Words about the Disasters and words from Houston’s Poet Laureate
Posted by Rev Roger
Posted on September 10, 2017
My Introduction to the Reading
The news has been full of disasters and impending disasters. Many of us are worried about our loved ones or beloved places in the storm zones of Texas, Florida, the Gulf Coast, Puerto Rico, Cuba and other Caribbean island nations. Many are worried about people whose lives were already precarious before disasters hit. Less prominent in the news media but also horrifying, there have been a recent earthquake and tsunami in Mexico, and mudslides in Sierra Leone, and other devasatations in cities and villages in India, Nepal, Niger, and so on.
All of this can seem overwhelming. We can feel helpless when we take in the stories and images of places familiar or distant ravaged by winds and floods. Yet we can overcome a sense of weakness by choosing to bear witness to the hard times, to respond with care, to send money or love. In Texas and Florida, local first-responders and state and federal governments are devoting resources to the relief efforts. This public support is a reflection of the inter-dependence that exists among all people residing in all states of this country. Many relief agencies and local not-for-profit organizations also rise to the occasion, including Unitarian Universalist congregations and our national denomination, in partnership with the UU Service Committee.
On the ground in Houston, the First Unitarian Church is repairing damage to its own buildings while it is also giving money and volunteer support to Houston’s Emergency Aid Coalition, a close community partner of the congregation. The Coalition is giving food, water, clothing and shelter to the newly homeless in Houston, as well as those neighbors who were already homeless long before the storm known as Hurricane Harvey. If you wish to help out, you can find out how on our own website www.uuss.org/Updates or you can leave a check with our office and we will forward it to the UUA.
Helping others is one way to find our out of a sense of being overwhelmed and to grow into a sense of inter-dependence, hope, and human possibility. Another source of hope is to build connections through creativity. This is why we come together in this community, week after week, month after month, coming together as a shared spiritual practice.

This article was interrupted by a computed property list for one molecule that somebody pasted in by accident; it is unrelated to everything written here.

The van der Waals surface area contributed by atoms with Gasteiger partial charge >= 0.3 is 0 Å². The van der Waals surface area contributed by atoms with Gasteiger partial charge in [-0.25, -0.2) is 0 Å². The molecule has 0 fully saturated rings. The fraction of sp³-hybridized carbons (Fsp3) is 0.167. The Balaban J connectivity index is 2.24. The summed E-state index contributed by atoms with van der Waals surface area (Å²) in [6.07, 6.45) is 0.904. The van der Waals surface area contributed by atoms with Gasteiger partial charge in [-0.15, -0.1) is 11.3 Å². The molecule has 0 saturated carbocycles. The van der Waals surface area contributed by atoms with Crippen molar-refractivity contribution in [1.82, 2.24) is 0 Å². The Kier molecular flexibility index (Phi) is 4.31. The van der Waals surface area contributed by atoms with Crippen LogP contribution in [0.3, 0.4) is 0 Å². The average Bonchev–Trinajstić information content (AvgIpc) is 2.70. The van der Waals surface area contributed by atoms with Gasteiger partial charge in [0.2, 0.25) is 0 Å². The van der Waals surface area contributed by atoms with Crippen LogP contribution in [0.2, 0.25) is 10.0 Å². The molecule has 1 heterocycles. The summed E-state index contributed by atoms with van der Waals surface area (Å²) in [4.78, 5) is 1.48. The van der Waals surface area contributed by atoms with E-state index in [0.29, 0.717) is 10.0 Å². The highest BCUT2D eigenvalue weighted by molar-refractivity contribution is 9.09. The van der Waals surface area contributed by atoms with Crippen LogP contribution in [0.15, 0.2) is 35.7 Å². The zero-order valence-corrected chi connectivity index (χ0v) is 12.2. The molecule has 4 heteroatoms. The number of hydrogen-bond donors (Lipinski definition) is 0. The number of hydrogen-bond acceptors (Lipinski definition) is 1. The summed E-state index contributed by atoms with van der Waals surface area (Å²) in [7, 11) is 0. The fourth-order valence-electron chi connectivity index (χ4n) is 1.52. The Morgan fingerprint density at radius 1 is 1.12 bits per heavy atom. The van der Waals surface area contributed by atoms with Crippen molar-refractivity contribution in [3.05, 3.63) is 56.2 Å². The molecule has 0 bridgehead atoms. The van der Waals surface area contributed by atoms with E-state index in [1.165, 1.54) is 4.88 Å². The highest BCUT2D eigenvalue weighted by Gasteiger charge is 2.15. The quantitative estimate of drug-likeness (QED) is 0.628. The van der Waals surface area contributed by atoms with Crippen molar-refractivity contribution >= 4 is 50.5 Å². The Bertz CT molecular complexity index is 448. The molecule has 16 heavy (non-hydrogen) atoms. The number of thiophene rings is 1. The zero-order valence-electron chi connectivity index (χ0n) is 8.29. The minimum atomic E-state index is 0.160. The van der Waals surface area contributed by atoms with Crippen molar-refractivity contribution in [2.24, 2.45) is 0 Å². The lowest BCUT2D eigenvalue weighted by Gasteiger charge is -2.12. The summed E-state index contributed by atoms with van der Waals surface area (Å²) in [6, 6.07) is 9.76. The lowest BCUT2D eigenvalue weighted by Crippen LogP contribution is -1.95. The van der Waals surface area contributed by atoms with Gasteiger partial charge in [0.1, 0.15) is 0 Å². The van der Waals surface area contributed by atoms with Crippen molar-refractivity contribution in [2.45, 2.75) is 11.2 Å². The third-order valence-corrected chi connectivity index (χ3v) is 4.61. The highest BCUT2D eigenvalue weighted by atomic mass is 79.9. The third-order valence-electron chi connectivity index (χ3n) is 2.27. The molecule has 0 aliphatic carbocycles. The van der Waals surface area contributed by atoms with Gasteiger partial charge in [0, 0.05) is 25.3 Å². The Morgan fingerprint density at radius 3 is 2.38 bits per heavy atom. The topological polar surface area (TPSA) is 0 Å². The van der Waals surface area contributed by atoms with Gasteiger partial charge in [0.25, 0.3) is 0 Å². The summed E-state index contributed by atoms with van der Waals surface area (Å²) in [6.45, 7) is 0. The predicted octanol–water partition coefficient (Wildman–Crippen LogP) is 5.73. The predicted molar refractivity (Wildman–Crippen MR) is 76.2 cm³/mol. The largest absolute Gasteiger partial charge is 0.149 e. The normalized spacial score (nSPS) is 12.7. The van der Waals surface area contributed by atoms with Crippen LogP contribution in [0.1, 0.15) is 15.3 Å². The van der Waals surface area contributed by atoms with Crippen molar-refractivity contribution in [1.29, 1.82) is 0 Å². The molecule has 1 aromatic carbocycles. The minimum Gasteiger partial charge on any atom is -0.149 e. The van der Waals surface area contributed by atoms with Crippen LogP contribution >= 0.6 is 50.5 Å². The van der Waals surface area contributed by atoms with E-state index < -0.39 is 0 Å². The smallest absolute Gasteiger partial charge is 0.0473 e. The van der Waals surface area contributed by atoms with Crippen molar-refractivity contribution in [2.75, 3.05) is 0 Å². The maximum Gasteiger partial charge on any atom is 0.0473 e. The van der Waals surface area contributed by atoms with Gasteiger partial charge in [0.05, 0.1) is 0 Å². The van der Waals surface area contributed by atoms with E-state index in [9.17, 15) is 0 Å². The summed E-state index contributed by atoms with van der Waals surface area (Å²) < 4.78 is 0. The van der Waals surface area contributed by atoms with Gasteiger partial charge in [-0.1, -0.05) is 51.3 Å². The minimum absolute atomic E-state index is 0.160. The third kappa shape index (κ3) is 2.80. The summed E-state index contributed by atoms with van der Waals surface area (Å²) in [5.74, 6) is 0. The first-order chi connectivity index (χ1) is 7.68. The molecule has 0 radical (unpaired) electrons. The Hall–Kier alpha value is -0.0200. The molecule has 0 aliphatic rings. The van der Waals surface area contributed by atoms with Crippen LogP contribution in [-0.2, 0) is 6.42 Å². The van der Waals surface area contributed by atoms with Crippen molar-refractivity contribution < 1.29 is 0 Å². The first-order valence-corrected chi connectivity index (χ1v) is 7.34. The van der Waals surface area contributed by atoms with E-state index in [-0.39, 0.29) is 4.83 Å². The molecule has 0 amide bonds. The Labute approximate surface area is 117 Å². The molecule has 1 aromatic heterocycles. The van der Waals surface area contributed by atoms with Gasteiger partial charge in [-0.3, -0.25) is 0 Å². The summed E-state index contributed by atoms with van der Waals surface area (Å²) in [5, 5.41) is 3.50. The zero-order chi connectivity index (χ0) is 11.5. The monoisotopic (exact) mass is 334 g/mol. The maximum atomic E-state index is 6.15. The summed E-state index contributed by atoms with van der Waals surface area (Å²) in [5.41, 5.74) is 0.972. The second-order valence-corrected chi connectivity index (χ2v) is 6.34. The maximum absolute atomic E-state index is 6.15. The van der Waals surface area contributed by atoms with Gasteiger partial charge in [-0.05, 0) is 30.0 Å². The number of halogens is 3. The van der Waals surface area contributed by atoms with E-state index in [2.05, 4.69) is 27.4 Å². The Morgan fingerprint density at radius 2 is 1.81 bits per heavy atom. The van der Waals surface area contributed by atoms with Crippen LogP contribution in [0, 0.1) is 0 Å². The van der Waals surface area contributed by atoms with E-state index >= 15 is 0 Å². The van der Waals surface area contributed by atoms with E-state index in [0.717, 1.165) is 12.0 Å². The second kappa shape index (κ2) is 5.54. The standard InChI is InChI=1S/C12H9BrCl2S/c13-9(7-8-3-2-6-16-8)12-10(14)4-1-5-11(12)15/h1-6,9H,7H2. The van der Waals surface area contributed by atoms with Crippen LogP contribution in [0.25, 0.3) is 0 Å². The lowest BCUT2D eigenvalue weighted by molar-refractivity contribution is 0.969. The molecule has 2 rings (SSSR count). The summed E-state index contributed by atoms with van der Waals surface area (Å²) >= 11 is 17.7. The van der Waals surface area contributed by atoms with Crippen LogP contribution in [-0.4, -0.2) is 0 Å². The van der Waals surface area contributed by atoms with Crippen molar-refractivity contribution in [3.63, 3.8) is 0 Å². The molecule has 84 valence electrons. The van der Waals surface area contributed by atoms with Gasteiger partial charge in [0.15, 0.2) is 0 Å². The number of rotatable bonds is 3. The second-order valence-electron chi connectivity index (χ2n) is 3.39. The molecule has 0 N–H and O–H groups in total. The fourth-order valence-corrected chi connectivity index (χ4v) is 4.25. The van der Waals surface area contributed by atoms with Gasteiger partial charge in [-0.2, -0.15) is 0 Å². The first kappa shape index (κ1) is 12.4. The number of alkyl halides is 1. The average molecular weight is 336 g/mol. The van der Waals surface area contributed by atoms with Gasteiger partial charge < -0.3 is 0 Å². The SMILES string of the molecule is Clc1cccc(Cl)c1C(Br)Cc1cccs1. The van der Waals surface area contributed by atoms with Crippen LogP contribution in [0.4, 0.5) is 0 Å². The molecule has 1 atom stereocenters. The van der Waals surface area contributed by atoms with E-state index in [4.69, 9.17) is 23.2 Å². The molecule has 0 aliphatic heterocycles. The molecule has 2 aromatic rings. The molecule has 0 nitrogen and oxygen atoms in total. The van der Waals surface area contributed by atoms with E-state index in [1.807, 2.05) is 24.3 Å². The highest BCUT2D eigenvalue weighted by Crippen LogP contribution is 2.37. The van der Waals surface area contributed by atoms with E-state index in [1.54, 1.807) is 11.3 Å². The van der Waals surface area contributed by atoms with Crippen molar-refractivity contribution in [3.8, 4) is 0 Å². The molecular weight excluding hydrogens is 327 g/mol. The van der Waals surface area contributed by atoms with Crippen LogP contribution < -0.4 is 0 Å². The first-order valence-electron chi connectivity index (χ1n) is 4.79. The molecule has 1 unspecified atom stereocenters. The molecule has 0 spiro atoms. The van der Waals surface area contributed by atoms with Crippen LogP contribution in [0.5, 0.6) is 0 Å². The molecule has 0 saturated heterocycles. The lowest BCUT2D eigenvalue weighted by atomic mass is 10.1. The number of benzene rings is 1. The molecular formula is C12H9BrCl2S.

This is why artists create and write and speak and sing. The human family has endured so much, yet the human spirit has always found ways to respond with creativity, generosity, courage, hope and love.
Text of the Poem
The following poem was written by the poet laureate of Houston, Deborah DEEP Mouton, and she read it on BBC Radio, saying, “This is for those that Harvey left.” You can see and listen to her online at this link.
We are not the first to feel the tyranny of tide,
From India to Nepal, Niger to Mumbai.
We have watched the waters’ chest swell with power,
Its fist raised against innocent coastlines like a biblical flood.
We have held our children close when it whispered a wave into the gulf,
Hoping it would never fully command the sea.
When the water rushed in it did not ask our political agenda, it did not care about our sexual orientation, did not force us to say what we did and did not worship.
It built itself into an altar and leveled us to our knees just the same.
The stream knows how to equalize;
The current knows how to wash out an entire culture.
We held on; through three nights of wrath,
Our trees catapulted against our roofs
The ground fading farther away
Our fences gnarled in fury
Our cars subjugated to the water.
When Neptune raised his trident in our direction
We held our breath like a sinking ship.
In Houston where the grief of loss and the weight of surviving bear the same burden,
We have decided we will not be a lost city.
Over 3,000 of us like bleeding lone star branded ourselves at
George R. Brown Convention Center with hands outstretched to help
Thousands more tethering themselves to provide local aid.
Today Houston is not destitute.
It is a hope-brimming pan, it is a rodeo and rip tide waiting to re-emerge.
If we have learned anything, it is how the current can bend us back to human.
How a miracle can manifest as canned goods and a smile.
We can water the graves of those lost without drowning in the sorrow and it is a heavy thing but not unbearable.
The rivers can take our streets but never wash off this Texan pride.
The Rivers can take our roads but never have the bigger-than-normal hope.
The waters can flatten us down into a puddle of tears, but even that means we can still feel.
So we haven’t lost everything, we just have it all to gain, again.